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6-08-2015, 00:04

Empires of the Fertile Crescent

The name Mesopotamia comes from the Greek mesos potamos, “amidst two rivers,” and it was applied long after these civilizations thrived. Mesopotamia referred to the region’s location between and around the massive Tigris and Euphrates Rivers,

The Euphrates River runs for more than 1,700 miles (2,700 km), providing a valuable source of water for the region.

The Sumerian Rivers



Much like Mesopotamia, the names Tigris and Euphrates were later Greek terms the Sumerians themselves did not use. The Sumerians called the Tigris the Idigina, “fast river,” because it moved quickly. More agriculturally useful was the slower-moving Euphrates, which they called the Buranuna, “great river.”1 Although both rivers were essential to ancient Mesopotamian civilization, most early cities were settled along the Euphrates.


the major bodies of water that determined the landscape of the ancient Near East. From their source in Turkey to their mouth in the Persian Gulf, they created moist, nutrient-rich soil and provided water to animals and plants suitable for domestication. Located at the hinge of three continents, the area was an ideal place for human civilization to begin.

The story of ancient Mesopotamian settlement begins in 6500 BCE at the beginning of what archaeologists now refer to as the Ubaid Period.

The Ubaid Period gets its name from the mysterious Tell al-'Ubaid mound located on the southern Mesopotamian floodplain in the heart of Sumer, near what would become the sites of Eridu and Ur. On this site, ancient Mesopotamian subsistence farmers raised families and crops, leaving behind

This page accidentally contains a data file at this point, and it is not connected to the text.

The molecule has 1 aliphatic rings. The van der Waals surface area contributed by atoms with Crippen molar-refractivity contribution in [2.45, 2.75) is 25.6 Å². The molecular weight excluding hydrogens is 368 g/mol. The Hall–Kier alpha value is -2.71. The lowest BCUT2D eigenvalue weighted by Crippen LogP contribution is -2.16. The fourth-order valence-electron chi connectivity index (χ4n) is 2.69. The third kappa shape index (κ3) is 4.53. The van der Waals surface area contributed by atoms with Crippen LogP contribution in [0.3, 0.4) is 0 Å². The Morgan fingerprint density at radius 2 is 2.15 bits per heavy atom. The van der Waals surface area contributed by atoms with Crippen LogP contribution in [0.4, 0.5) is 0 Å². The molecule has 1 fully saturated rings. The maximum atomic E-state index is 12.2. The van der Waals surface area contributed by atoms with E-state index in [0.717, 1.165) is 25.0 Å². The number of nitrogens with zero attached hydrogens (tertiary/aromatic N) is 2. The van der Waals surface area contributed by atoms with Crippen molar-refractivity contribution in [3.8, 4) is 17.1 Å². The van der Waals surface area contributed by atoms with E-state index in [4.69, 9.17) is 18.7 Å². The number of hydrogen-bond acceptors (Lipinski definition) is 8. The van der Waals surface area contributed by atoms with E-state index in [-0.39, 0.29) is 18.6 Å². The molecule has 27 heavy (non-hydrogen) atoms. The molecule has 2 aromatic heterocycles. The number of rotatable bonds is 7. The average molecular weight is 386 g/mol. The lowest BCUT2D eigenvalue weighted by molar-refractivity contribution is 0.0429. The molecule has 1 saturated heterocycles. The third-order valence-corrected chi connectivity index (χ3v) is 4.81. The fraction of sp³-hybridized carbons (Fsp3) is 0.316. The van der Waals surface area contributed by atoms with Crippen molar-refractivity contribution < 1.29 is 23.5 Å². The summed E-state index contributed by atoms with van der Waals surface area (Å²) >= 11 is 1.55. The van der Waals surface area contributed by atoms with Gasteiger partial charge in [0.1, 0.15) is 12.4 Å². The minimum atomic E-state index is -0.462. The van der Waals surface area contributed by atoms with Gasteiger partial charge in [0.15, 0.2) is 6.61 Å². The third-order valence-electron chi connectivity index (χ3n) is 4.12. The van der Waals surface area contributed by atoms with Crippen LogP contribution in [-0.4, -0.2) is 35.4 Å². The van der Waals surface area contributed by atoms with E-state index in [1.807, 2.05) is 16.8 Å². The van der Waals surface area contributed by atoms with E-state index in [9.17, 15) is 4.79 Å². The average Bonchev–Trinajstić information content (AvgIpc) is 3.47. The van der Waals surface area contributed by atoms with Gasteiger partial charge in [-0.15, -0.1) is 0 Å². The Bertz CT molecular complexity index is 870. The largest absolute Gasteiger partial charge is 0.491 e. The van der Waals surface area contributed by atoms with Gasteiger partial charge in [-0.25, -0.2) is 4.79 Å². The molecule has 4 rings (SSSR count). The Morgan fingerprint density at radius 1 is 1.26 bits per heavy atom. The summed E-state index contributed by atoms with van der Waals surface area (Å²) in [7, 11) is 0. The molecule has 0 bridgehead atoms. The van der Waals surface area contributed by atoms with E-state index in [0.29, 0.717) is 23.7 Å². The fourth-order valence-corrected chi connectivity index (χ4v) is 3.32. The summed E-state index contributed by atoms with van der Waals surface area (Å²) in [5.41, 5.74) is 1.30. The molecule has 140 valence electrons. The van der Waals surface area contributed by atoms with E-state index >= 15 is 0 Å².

impressive pottery as evidence of their presence. It was little more than a campsite, though. It was not, strictly speaking, the first city in Mesopotamia.

That distinction falls to Eridu, founded in approximately 5400 BCE and generally regarded as among the oldest cities on Earth.2 It was Eridu, along with the slightly later and ultimately more influential city-states of Uruk and Ur, that gave birth to the oldest civilization on Earth—the confederation of city-states we now refer to as Sumer.

SUMER AND AKKAD



As the southern Mesopotamian city-states united under a common language and a common culture, they began sharing a national identity. The residents of Ur, Eridu, Akkad, and nearby city-states united to govern what they called kiengi, “[our] native land.” They referred to themselves as sag gigga, “black-headed people.”3 In time, kings began leading groups of city-states rather than single ones. However, it was their neighbors, the Akkadians, who gave them the name we remember them by: Sumer.

Prehistoric Settlements on the Anatolian Border



Although Eridu was among the first known cities in these ruins, archaeologists have uncovered

on Earth, it was not the first known settlement. not only practical materials, such as tools,

On the northern margins of the region now called pottery, and textiles, but also significant cultural

Turkey lie the ruins of the mysterious Qatalhoyuk materials including paintings and sculptures.

dwellings, dating to approximately 7400 BCE. Deep

The Akkadians, a central Mesopotamian culture with their own language and traditions, united under Sargon the Great to conquer Sumer in 2334 BCE after more than 3,000 years of rule by local Sumerian city-states. The Akkadian Empire ruled over the Sumerian territory, as well as much of the surrounding land, until Sumer fell to Gutian invaders in 2154 BCE. These people came from the Zagros Mountains in what is now Iraq and Afghanistan. Few records exist of the Gutian occupation, most likely because the Gutians either had a different written language or had no written language at all.